A month or two back the yearning for a big wall by Mexico and no Muslims made even reputable think piecers wonder, “Is Trump an actual fascist?” Oddly, as Trump’s chances for winning the Republican nomination have increased, this critique has lessened. After all, now it seems that the sides are drawn. If National Review’s official “Against Trump” issue is any way to judge, you’ve got neocon golden boy Weekly Standard editor William Kristol on one side and Trump on the other. Sweet death is the only solution.
A few antiwar people have wondered if Trump’s early dislike of the Iraq war (2004!) means he’d be a dove on foreign policy. This can be briefly argued, but Trump more recently suggested targeting the families of terrorists and bringing back torture with a vengeance. He wants the strongest military possible and to bomb ISIS with it. Indeed, Trump seems a lot more about whatever will propel his zingers the farthest than about some kind of antiwar principle.
Trump by far has the creepiest supporters. Frantic, caps-filled Twitter accounts that use #NRx or “cuckservative” and make up lies about immigrants seem to invariably be for Trump 2016. His campaign is beautifully summed up in terrible exchanges with his terrible supporters, such as the incident at a November rally during which a Black Lives Matter protester was attacked. Trump later cited this approvingly. Or perhaps the New Hampshire moment when an eager fan of Trump called Sen. Ted Cruz a “pussy” because Cruz seemingly has some trepidation about waterboarding.
If you know politics to be ugly, the removal of its faux-dignity and high-mindedness thanks to the Trump Express should be delicious. But take its “Hail to the Chief” face off, and it’s just as ugly as demonizing desperate refugees or spouting nationalist platitudes. Or as icky as having pretweens in Wonder Woman garb sing about Trump to the tune of a World War I song turns out to be.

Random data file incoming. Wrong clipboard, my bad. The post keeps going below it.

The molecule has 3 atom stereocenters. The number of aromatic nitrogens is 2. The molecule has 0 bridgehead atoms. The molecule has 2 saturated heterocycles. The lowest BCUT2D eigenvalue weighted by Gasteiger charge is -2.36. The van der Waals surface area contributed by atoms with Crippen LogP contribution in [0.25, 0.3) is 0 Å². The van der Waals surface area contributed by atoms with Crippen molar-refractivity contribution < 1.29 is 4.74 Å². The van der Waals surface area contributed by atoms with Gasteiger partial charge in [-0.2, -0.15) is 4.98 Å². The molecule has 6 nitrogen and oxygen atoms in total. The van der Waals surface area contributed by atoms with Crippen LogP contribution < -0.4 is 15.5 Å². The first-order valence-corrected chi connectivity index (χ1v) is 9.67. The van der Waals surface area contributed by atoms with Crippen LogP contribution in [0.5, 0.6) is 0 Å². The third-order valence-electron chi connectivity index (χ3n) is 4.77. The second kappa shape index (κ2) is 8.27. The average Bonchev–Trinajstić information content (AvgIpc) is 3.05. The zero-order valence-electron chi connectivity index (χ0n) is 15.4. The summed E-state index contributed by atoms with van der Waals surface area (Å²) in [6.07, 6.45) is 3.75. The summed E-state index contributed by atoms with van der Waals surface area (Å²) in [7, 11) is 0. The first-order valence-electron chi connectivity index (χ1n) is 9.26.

If the everyman and woman supporter of Trump seems bad, the famous names who now support him are actually more appalling. One-trick pony former Gov. Sarah Palin made a brief return to the front pages with her endorsement. Other dreadful or inexplicable people for Trump include singer Wayne Newton, professional trolls Ann Coulter and Gavin McInnes, boxer/convicted rapist Mike Tyson and “America’s Toughest Sheriff” Joe Arpaio. The lawsuit-plagued Arpaio is famous for prioritizing immigration violations in his Maricopa County, Ariz., over actual crimes. And considering that Trump has oft-repeated variations on the line that “police are the most mistreated people in this country” Arpaio may be the Platonic Ideal of a Trump supporter.
If you want to burn it all down, even a little bit, or you like watching the stodgy Right cringe, Trump is tempting to embrace. He just seems honest in his dishonesty. Nothing can touch him, certainly not lies about televised footage of “thousands and thousands” of celebrating Muslims on 9/11, nor Grandpa-esque suggestions to shut down part of the Internet in order to stop ISIS, nor repeating the same nothing talking points about America “winning.”
The power of the presidency is a nightmare, so why not elect the man on his third marriage, who calls his daughter hot, and who had a cameo in Home Alone 2: Lost in New York? Why not fully embrace the message of the 1987 bestseller Trump: The Art of the Deal, and let America stop being such a loser?
It’s not that the government deserves better. Richard Nixon’s legacy deeply tarnished the Oval Office, but besides his trip to China, that was his only gift. Nixon was so traumatic, and the people so disillusioned with criminality, that the country actually investigated itself with the Church Committee. We could use a dose of that in post-Snowden America, but Trump may not even be dynamically bad enough to provoke his own, positive blowback. A Trump presidency may simply be more bloviating, lying and self-aggrandizement. No matter what Trump’s vicious little backers think, that is the very last new thing under the D.C. sun.